Since the beginning of the pandemic, the number of medical purchases through Prozorro has grown rapidly — Ukrainian hospitals and businesses needed everything at once: personal protective equipment, medical equipment, medicines, disinfectants, and antiseptics. Medical facilities did not have enough time to find everything they needed to fight the virus in the face of shortages. For this reason, at the end of March, government officials introduced the COVID-19 procurement procedure. Hospitals and other procuring entities could buy goods, works, and services from a special list without bidding, through direct contracts.

Such purchases in Prozorro have a special label through which they can be tracked and analyzed. However, it is important to remember that the amounts of COVID-19 purchases are not equal to the total cost of fighting the virus. This procedure is an opportunity, not an obligation. Some procuring entities used regular procedures to buy what they needed, including auctions. Hospitals were also helped by business and volunteers. However, it is the COVID procurement reports that make it possible to track how facilities were provided to operate in a pandemic and to save lives.


General COVID-19 Procurement Dynamics

To control COVID procurement quickly and conveniently, you can use the Prozorro COVID-19 Procurement tool by the DOZORRO team. It collects, visualizes and helps to process data on COVID-related public procurement. According to the module data, between March 18, 2020, and March 18, 2021 (inclusive), 148,500 COVID tenders were held for a total amount of UAH 30.9 billion.

Traditionally, the most active month in procurement was December. At the end of the budget year, procuring entities tried to spend all the funds allocated to them as quickly as possible. In addition, several major coronavirus agreements were concluded in December. For example, the end of the year was marked by a centralized purchase of ambulances for UAH 728 million. On the last but one day of 2020, SE Medical Procurement signed the agreement for supply of 1.9 million doses of the Sinovac Biotech vaccine for UAH 964.3 million. In total, in December, 11 agreements were signed for amounts exceeding UAH 100 million each.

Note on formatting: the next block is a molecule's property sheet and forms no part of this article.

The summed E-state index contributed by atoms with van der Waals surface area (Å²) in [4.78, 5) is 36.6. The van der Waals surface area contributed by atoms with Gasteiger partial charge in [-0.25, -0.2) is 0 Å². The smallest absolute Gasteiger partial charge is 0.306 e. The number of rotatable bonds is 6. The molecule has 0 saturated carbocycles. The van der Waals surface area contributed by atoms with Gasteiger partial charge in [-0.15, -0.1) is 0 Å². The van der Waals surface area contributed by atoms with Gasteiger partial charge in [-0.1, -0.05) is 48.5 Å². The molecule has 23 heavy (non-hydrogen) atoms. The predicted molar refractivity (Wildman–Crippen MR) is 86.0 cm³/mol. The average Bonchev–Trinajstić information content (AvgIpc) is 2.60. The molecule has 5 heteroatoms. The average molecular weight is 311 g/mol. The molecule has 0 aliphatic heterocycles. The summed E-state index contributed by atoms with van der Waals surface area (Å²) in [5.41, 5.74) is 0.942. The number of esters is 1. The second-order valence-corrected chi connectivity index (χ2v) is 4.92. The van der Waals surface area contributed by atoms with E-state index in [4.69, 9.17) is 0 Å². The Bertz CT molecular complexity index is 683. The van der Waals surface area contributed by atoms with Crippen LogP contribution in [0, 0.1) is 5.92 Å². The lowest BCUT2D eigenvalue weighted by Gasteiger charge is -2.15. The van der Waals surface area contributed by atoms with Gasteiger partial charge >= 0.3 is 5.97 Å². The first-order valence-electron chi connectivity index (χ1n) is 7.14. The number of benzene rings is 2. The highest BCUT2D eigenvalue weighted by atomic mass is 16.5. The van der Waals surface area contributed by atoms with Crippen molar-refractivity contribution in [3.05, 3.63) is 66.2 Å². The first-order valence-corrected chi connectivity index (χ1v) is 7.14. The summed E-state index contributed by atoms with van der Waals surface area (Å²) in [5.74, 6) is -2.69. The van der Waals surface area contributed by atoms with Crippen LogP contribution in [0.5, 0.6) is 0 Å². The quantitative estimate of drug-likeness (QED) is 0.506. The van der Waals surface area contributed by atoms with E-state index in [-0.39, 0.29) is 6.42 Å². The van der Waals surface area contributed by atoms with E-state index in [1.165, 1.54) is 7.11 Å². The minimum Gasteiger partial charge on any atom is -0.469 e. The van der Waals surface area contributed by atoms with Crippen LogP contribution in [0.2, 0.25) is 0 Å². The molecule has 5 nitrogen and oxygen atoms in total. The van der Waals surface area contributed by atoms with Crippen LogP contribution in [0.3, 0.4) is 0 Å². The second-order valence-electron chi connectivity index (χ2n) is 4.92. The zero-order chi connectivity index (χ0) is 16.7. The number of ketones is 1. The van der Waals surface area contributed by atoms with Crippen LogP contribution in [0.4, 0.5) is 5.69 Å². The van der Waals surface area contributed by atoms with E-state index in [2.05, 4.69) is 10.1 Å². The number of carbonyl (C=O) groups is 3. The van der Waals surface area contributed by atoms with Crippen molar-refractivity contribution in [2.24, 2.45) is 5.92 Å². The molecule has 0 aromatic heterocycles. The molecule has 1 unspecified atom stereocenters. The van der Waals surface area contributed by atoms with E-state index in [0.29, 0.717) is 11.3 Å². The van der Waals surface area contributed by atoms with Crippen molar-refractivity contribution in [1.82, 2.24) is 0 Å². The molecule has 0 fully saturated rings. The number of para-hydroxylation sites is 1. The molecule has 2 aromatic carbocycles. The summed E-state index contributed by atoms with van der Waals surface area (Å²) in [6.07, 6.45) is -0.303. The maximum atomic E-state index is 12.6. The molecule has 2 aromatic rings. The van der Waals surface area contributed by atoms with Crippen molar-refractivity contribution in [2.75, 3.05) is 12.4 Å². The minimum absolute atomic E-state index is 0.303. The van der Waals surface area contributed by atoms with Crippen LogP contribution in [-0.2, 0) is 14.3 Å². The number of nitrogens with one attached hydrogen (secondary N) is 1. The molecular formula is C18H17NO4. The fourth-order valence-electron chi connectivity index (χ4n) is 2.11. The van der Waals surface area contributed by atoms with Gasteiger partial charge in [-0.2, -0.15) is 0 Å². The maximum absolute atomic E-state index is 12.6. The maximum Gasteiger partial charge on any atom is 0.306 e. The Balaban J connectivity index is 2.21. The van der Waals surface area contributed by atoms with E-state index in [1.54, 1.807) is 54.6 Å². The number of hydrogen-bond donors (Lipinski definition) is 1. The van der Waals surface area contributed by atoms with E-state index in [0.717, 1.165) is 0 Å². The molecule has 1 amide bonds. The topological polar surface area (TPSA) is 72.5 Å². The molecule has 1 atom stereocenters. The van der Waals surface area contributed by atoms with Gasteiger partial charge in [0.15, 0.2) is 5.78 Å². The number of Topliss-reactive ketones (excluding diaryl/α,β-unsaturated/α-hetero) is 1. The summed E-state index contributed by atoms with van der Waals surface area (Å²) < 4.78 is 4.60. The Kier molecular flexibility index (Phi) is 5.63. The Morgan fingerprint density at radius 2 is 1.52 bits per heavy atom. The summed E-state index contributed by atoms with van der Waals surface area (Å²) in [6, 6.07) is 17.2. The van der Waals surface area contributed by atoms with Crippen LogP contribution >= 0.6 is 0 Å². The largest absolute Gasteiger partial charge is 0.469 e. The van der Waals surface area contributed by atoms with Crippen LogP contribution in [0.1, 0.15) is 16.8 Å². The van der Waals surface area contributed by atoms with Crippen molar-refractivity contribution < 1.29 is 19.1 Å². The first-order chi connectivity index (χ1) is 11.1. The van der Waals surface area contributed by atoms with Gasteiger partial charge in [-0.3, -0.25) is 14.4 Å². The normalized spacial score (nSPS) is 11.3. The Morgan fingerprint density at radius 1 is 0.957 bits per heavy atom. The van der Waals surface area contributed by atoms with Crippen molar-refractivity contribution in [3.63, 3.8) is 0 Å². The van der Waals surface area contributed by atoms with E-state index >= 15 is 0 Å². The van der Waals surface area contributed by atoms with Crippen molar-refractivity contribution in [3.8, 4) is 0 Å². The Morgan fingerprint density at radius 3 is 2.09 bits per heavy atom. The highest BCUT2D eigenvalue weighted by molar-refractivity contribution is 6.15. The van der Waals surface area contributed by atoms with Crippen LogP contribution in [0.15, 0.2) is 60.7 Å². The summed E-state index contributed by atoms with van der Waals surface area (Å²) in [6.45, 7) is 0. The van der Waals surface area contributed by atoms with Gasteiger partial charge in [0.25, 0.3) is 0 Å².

At the same time, in other periods during the year, you can track the link between the increase in the number of coronavirus patients and COVID-related tenders. For example, after a relatively quiet summer, the number of infected and patients in hospitals began to rise sharply in the fall. Accordingly, the needs of medical institutions increased. This trend of coronavirus agreements was also caused by the changes that the Cabinet of Ministers made to the list of goods, works and services that can be purchased under the COVID-19 procedure. In 2020-21, this list was amended 14 times—and almost always expanded.


Coronavirus Procurement: Most Active Procuring Entities

The COVID-19 procurement procedure is used not only by medical institutions, but also by other budgetary institutions and enterprises. For example, schools purchased masks, antiseptics, protective shields, etc. to start the school year offline. And local authorities or regional administrations could centrally purchase, for example, medical equipment, which was then distributed to city / oblast hospitals. In total, almost 9,000 procuring entities have used the coronavirus procedure at least once.